I don't have CEO responsibilities for business development and sales. I do have a whole new category, which includes all of the Nevada gaming regulations and working with the control board in going through the qualification processes. We now have to worry about everything with being an operator.
Question: How did you get interested in Internet poker?
Answer: I learned to play poker in California card rooms. The advent of the Internet and poker seemed like a natural idea. It was a Pandora's Box type of thing. Once it was open, you could not un-invent it.
When I decided to start the company, I looked at the available technology and it was all very first generation. So I concluded I needed to develop my own technology.
Question: How different is the technology from when you started out?
Answer: It's constantly evolving. The game of poker itself hasn't really changed. All the little things around it; player protections, how you interface with reliable payment processors; geolocation; mobile devices; all that stuff is new.
Question: What was behind the decision to not accept wagers from Americans?
Answer: We talked with folks in Las Vegas and it became really clear that even though it wasn't illegal in many ways, it was still very gray. The risk was too high. We talked with people who said if we did anything on the gray side of the line, we would be forever tainted. We wouldn't be able to do business with a Nevada licensed entity. They wouldn't want to put their license at risk. We decided to be 100 percent clean from that point forward.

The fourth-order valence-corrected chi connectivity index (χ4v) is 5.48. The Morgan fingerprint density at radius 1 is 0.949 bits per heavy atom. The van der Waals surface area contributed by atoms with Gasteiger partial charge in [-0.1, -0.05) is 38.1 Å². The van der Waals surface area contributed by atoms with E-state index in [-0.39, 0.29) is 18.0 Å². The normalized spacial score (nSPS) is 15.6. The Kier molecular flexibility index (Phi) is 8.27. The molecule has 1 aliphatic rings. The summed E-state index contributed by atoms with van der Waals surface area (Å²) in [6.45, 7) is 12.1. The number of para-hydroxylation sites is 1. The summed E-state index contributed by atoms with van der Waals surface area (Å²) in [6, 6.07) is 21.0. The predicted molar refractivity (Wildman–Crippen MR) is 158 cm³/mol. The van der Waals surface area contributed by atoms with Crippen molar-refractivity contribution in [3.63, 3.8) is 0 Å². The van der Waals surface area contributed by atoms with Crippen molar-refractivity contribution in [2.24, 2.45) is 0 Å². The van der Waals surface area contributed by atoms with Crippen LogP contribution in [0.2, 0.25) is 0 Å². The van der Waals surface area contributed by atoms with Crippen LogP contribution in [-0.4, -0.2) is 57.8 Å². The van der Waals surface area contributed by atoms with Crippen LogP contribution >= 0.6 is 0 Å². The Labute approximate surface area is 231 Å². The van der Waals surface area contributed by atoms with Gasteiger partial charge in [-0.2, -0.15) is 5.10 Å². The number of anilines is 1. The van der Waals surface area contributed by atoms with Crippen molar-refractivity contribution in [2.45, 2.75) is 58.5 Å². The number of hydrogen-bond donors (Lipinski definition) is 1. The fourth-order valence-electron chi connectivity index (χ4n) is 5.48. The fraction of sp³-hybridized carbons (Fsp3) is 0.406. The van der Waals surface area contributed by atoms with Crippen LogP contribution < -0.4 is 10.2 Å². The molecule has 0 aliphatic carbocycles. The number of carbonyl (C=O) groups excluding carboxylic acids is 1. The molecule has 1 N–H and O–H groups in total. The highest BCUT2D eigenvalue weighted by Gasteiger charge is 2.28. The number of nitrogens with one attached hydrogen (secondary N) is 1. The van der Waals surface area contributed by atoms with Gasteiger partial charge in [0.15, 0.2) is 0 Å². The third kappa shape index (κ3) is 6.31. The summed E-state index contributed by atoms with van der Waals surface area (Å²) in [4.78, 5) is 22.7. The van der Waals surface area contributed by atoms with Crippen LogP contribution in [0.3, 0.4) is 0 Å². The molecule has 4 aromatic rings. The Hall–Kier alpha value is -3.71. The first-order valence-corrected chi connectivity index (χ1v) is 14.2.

Question: Did the Unlawful Internet Gambling Enforcement Act change your business?
Answer: It really didn't change anything because we were working with customers in 2005 and 2006 that didn't have anything to do with the U.S. market. One thing we did change was that we put a clause in all of our contracts that said you will not take wagers from U.S. players or we can terminate the contract.
Question: What changed for CyberArts after "Black Friday"?
Answer: We were doing things the right way and, through our own sales efforts, we wound up talking to most of the companies here in town. We had ongoing conversations with people of different levels of interest depending on perspectives with the speed of which regulation was happening in the U.S.
We were talking with multiple parties when we got serious in our conversations with Fertitta Interactive. It was almost like the dream scenario and we needed very little convincing. Frank and Lorenzo have a strong entrepreneurial attitude that resonated with our Silicon Valley atmosphere. With the synergies between Station Casinos and the UFC, they have a chance to be major player in online poker.
Question: After nearly 10 years of providing gaming software, what will it be like when Ultimate Gaming accepts its legal first wager?
Answer: This has allowed us to realize the original vision I had with the company, which was to offer poker to consumers. As Tom Breitling put it, we've been in the penalty box waiting for a regulated market in the U.S. It's now legal in Nevada and no question, the launch is going to be exciting.
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Nevadan at work: Online gaming company keeps it clean, cashes in is republished from CasinoCityTimes.com.